While there is some research connecting high doses of blue light with vision issues, the American Academy of Opthamology doesn’t consider it compelling enough to worry the average person. “Whether using a laptop, a cell phone, or a different electronic device, there is no scientific evidence that blue light from our screens causes lasting harm to our eyes,” says Dr. Khurana. As such, the Academy doesn’t recommend blue-light blocking glasses for computer use.
The blue light from your devices isn’t likely to seriously harm your eyes, but some find that reducing their exposure with glasses or other techniques can help ease the discomfort of extended screen time.
However, looking at a screen for too long can contribute to temporary eye strain, which may result in dry eyes, blurred vision, headaches, and fatigue. Devotees of blue-light blocking glasses often claim their specs help ward off these uncomfortable symptoms, but Dr. Khurana points out that there are plenty of other, free ways to ease the strain—namely, increasing the contrast on your screen, adjusting lighting in the room, and using rewetting eye drops. He also recommends following the 20-20-20 rule when you’re spending an extended period of time on a device: “Every 20 minutes, shift your eyes to look at an object 20 feet away for at least 20 seconds.”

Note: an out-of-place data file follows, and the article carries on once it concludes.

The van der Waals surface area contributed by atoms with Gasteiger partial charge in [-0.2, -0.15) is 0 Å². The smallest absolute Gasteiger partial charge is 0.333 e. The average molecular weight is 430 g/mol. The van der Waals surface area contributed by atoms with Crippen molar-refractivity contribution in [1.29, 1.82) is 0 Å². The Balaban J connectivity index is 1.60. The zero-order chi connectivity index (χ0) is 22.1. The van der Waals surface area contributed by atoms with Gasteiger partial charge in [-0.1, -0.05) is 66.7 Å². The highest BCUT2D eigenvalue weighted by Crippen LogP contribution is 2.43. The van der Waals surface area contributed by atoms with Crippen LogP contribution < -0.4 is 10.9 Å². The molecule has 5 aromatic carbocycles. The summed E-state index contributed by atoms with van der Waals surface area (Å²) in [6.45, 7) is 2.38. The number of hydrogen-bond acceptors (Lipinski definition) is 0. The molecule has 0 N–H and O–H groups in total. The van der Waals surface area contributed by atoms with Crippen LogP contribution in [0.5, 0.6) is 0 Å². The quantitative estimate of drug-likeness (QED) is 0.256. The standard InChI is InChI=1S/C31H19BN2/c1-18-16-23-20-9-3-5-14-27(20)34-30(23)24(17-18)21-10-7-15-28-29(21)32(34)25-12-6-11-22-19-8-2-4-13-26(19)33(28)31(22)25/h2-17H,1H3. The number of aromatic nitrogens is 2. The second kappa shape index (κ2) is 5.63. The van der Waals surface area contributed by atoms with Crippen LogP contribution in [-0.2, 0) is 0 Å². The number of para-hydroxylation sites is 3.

Many people also contend that wearing blue-light glasses in the p.m. helps them sleep better at night, although research in this arena shows mixed results. Dr. Khurana says putting your devices on nighttime settings may offer a similar desired effect—as will powering them down two to three hours before bedtime—but keep in mind there are many other factors that impact sleep quality, aside from light exposure.
The takeaway? While the blue light from your devices isn’t likely to seriously harm your eyes, some people find that reducing their exposure with glasses or other techniques can help ease the discomfort of extended screen time. If you want to find out for yourself, clear blue-light-minimizing lenses won’t hurt you. Just make sure you’re not wearing orange lenses that screen out 100 percent of blue light all day long, says Dr. Richardson—they could potentially mess with your circadian rhythm. (Sorry, BluBlocker fans.)
If you do want to give blue-light glasses a whirl, here’s how to choose the best style for your face shape. Then, try this brow-makeup trick to make your eyes pop when you’re wearing specs.